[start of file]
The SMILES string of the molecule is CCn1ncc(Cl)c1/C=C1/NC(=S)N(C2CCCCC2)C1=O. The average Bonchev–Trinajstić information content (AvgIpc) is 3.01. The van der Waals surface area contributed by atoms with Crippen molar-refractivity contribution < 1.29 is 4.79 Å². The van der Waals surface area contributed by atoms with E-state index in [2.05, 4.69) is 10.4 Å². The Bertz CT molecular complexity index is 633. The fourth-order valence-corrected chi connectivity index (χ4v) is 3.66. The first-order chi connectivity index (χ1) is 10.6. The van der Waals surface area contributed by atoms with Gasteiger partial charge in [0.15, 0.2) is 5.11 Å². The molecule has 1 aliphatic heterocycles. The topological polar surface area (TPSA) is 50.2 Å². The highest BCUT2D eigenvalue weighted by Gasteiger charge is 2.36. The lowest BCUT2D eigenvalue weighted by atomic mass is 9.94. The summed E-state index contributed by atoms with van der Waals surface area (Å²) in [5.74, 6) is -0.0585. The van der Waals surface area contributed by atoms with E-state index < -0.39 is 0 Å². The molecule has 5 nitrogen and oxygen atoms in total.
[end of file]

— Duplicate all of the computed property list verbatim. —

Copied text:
The SMILES string of the molecule is CCn1ncc(Cl)c1/C=C1/NC(=S)N(C2CCCCC2)C1=O. The average Bonchev–Trinajstić information content (AvgIpc) is 3.01. The van der Waals surface area contributed by atoms with Crippen molar-refractivity contribution < 1.29 is 4.79 Å². The van der Waals surface area contributed by atoms with E-state index in [2.05, 4.69) is 10.4 Å². The Bertz CT molecular complexity index is 633. The fourth-order valence-corrected chi connectivity index (χ4v) is 3.66. The first-order chi connectivity index (χ1) is 10.6. The van der Waals surface area contributed by atoms with Gasteiger partial charge in [0.15, 0.2) is 5.11 Å². The molecule has 1 aliphatic heterocycles. The topological polar surface area (TPSA) is 50.2 Å². The highest BCUT2D eigenvalue weighted by Gasteiger charge is 2.36. The lowest BCUT2D eigenvalue weighted by atomic mass is 9.94. The summed E-state index contributed by atoms with van der Waals surface area (Å²) in [5.74, 6) is -0.0585. The van der Waals surface area contributed by atoms with E-state index < -0.39 is 0 Å². The molecule has 5 nitrogen and oxygen atoms in total.